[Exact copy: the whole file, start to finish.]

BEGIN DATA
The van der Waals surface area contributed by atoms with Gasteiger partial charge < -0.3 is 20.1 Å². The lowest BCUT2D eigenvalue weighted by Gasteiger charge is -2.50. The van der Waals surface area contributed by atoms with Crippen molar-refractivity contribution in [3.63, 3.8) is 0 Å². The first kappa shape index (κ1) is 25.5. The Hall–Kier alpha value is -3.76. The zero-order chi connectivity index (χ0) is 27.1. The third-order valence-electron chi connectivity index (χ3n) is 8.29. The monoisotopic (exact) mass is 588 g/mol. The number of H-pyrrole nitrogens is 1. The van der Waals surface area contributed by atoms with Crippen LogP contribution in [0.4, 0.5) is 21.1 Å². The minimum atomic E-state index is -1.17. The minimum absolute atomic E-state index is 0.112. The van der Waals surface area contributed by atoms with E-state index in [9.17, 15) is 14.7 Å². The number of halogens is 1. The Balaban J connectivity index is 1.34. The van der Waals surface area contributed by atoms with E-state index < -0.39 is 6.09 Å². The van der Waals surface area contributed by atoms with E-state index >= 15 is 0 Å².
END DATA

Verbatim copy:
The van der Waals surface area contributed by atoms with Gasteiger partial charge < -0.3 is 20.1 Å². The lowest BCUT2D eigenvalue weighted by Gasteiger charge is -2.50. The van der Waals surface area contributed by atoms with Crippen molar-refractivity contribution in [3.63, 3.8) is 0 Å². The first kappa shape index (κ1) is 25.5. The Hall–Kier alpha value is -3.76. The zero-order chi connectivity index (χ0) is 27.1. The third-order valence-electron chi connectivity index (χ3n) is 8.29. The monoisotopic (exact) mass is 588 g/mol. The number of H-pyrrole nitrogens is 1. The van der Waals surface area contributed by atoms with Crippen LogP contribution in [0.4, 0.5) is 21.1 Å². The minimum atomic E-state index is -1.17. The minimum absolute atomic E-state index is 0.112. The van der Waals surface area contributed by atoms with E-state index in [9.17, 15) is 14.7 Å². The number of halogens is 1. The Balaban J connectivity index is 1.34. The van der Waals surface area contributed by atoms with E-state index < -0.39 is 6.09 Å². The van der Waals surface area contributed by atoms with E-state index >= 15 is 0 Å².